Sara Gothard


Mid City Idyll, 2018; watercolor (10.5"x12.5") – A fanciful rendition of one corner of New Orleans' Mid City neighborhood.

Mid City Idyll (detail) – The Canal Street (Cemeteries) streetcar rolling in front of Hope Mausoleum with a characteristic New Orleans double shotgun and House of Prayer Church behind the canopy of a live oak tree.

Mid City Idyll (detail) – The striking, but architecturally peculiar Bottinelli Place at left, Mystere Mansion (a mid-19th-century mansion that was repurposed into an event hall and haunted house post-Katrina) at right, and the old Chevre Thilim cemetery at center.

Catabasis of Inanna, 2018; acrylic (10"x12") – In Mesopotamian mythology, the goddess Inanna ventured down to her sister’s realm, the underworld, and was almost stuck there…until she bartered with her sister to keep someone else in her stead. Inanna noticed her husband was living it up in her absence, and chose him to take her place. Sucker.

Catabasis of Inanna (detail) – Water and water deities were very important in Mesopotamian religion. I depict fish-cape wearing shamen…

Catabasis of Inanna (detail) – …and twin Dagons, a merman god. Just because I wanted to paint them, I also depict a couple of Cycladic idols rowing their boat above Inanna’s descent.

Map of Salish, 2018; watercolor (22"x29") – Map of the fictional land of Salish depicting and celebrating its unification by the hero, Tarsu. Salish is the creation of author Subodhana Wijeyeratne.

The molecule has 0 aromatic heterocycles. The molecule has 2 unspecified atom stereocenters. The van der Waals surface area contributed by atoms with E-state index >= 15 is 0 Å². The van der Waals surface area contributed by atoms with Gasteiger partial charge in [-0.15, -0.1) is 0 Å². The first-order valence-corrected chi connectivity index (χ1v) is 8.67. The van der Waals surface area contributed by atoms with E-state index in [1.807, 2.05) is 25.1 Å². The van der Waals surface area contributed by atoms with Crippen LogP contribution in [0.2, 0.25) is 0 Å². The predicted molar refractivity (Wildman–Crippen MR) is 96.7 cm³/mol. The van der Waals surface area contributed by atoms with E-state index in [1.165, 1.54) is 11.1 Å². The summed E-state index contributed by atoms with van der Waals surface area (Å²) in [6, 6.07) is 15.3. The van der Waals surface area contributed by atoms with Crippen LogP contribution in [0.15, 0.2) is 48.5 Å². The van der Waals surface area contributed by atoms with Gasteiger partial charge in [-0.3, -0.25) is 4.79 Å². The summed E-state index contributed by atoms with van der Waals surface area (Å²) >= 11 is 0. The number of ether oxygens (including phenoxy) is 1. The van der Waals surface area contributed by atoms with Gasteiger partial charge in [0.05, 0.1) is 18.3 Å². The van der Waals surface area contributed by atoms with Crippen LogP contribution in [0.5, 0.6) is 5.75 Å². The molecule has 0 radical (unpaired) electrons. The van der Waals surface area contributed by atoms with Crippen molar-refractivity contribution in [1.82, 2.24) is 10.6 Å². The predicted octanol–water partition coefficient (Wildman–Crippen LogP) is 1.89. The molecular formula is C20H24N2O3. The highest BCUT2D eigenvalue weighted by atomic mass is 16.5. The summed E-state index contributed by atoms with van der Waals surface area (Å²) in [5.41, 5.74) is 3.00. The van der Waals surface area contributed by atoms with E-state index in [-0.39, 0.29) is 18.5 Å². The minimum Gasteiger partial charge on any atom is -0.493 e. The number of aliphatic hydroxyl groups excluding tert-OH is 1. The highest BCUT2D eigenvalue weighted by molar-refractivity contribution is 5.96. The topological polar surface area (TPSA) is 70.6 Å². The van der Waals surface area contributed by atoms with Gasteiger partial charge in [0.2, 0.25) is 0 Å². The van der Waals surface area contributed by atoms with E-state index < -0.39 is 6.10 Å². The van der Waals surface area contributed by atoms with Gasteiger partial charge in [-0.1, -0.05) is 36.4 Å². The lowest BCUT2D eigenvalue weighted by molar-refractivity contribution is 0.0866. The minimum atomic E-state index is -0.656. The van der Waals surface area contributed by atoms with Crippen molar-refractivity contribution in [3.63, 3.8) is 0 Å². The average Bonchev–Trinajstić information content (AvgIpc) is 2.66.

Map of Salish (detail) – To bring the intractable Boikori March under his control, Tarsu ruthlessly had the wells poisoned.

Map of Salish (detail) – The Sacred Acre at left, where Tarsu met his queen, Na’Uen. The mysterious and ancient 7 status of Piliman and a treeship, grown and used by Na’Uen’s people to sail to Salish.

Map of Salish (detail) – Critters and battle sites of Salish.

Map of Salish (detail) – Plant life of Vinati.

Map of Salish (detail) – Tarsu and Na’Uen’s conquering Army of the Four Banners.

Museum of Comparative Zoology, 2017; watercolor (9"x12") – Painted for a friend and inspired by L.E. Sissman’s poem "The Museum of Comparative Zoology," this piece references the Harvard University museum known for its antiquated taxidermied fauna.